COINAGE. PASSPORTS. CUSTOM HOUSE. xv
naturally surrender, to a great extent, both their freedom of choice
of companions and the disposal of their time. The expenses are not
much below that of an independent tour.
(2). Coinage. Passports. Custom House.
Coinage (comp. the tables before the title-page and at the end
of the book). The Egyptian Pound ('Livre Egyptienne'; ^E.)is
worth 20s. 6d., and is divided into 100 Piastres, worth 10 Milliemes
each. The Arabic name for the piastre is Kirsh (pi. Kurush; pro¬
nounced in Cairo Hrsh, 'urush), but the European name is every¬
where current. Travellers should note the distinction that is still
frequently made between the 'great piastre' (kirsh tarifa) worth
10 milliemes and the 'little (or half) piastre' (kirsh sagh), worth
5 milliemes. — Egyptian gold coins are seldom met with, their
place being taken by the British sovereign (Gineh inglisi = 97 pias.
5 mill.), the French Napoleon (20 fr.; Bint = 77 pias. 2 mill.), and the
Turkish pound (Mejidiyeh = 87 pias. 772 mill. = 18s.), all of which
are legally current. At Alexandria and Suez, and a few other points,
reckoning in francs is still common. Where British influence is
strong, as in places with large garrisons, the word Shilling is used for
the Rub'a Riyal, which is equivalent to about Is. S^fed.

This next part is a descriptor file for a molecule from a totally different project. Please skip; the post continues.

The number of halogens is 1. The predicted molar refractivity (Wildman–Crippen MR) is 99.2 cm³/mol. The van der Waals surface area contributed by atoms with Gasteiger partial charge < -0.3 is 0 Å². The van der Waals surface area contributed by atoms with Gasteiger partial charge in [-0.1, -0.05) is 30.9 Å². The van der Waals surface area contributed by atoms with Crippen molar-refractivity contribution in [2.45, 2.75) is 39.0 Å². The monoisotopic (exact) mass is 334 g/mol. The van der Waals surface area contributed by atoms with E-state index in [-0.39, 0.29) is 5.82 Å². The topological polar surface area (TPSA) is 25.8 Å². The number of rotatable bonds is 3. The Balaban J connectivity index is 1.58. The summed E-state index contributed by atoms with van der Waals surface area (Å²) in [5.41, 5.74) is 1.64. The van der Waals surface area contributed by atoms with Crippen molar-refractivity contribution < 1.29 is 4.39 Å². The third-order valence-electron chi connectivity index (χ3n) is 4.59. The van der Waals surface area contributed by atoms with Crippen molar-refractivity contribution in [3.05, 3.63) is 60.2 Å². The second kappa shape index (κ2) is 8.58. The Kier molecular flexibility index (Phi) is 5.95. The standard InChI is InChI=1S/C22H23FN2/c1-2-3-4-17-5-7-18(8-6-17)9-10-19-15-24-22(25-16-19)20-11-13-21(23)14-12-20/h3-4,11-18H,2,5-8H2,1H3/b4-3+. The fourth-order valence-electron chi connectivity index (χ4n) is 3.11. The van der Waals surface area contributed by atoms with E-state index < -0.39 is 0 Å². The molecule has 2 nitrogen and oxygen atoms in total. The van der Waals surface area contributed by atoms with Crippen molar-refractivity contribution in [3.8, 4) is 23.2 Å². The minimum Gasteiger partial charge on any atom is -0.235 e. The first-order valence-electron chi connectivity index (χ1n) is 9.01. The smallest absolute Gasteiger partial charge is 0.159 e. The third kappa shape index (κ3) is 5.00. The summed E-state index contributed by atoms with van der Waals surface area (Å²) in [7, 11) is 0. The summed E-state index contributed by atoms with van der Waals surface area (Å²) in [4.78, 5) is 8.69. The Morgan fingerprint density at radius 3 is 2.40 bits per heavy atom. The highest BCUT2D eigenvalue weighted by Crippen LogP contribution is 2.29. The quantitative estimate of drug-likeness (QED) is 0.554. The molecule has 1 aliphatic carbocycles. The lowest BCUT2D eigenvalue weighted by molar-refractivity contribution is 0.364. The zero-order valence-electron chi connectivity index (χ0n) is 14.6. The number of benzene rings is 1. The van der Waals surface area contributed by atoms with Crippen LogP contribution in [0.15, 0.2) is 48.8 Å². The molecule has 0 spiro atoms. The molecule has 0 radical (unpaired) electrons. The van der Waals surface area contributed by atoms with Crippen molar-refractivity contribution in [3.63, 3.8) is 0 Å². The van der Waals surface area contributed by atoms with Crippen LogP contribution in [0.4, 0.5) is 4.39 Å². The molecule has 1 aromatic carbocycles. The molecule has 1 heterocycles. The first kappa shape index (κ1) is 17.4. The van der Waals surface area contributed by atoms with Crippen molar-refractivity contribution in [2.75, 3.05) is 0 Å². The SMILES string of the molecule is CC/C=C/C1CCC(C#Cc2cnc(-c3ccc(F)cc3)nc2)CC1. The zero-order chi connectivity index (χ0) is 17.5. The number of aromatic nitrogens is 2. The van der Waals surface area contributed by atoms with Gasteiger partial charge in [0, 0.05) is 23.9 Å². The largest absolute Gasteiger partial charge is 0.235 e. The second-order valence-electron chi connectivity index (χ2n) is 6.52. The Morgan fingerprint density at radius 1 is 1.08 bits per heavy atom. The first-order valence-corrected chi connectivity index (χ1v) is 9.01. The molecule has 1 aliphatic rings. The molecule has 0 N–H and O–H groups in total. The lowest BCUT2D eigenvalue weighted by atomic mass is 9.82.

Obsolete coins are rare in Egypt, but counterfeit or depreciated (i.e. worn
or perforated) pieces are common enough. As these are more likely to be
offered to foreigners than to natives, travellers should be on their guard
against them when obtaining change- A liberal supply of small change is
more essential in the East than anywhere else (comp. pp. xxii, 26).
Passports are usually asked for at all the Egyptian ports, and if
the traveller is unprovided with one he is liable to detention and
great inconvenience. The passport is given up at the custom-house
and reclaimed at the traveller's consulate or at Cairo. Bankers fre¬
quently require strangers to establish their identity by some such
document; and the countenance and help of consuls must also
depend upon the proof of nationality offered to them by the traveller.
A British Foreign Office Passport (price 2s.; agent's fee 1*. 6d.) may be
obtained in London through W. J. Adams, 59 Fleet Street; Buss, 440 West
Strand; C. Smith & Sons, 63 Charing Cross, etc.
Custom House. The custom-house examination is generally
carried out with great thoroughness, though with perfect politeness.
The objects chiefly sought for are tobacco and cigars, on which a
somewhat high tax is levied (25, 40, or 100 pias. per kilogramme or
2^5 lbs., according to quality, comp. p. xxx). The exportation of
antiquities is forbidden, except with a special certificate of permis¬
sion ; and luggage is accordingly examined again as the traveller
quits the country. The custom-house is now under European man¬
agement, and it is advisable to refrain from an attempt to facilitate
matters by bakshish (p. xx). If luggage be forwarded across the
frontier, the keys must be sent with it; but it is very desirable to
superintend the custom-house examination in person.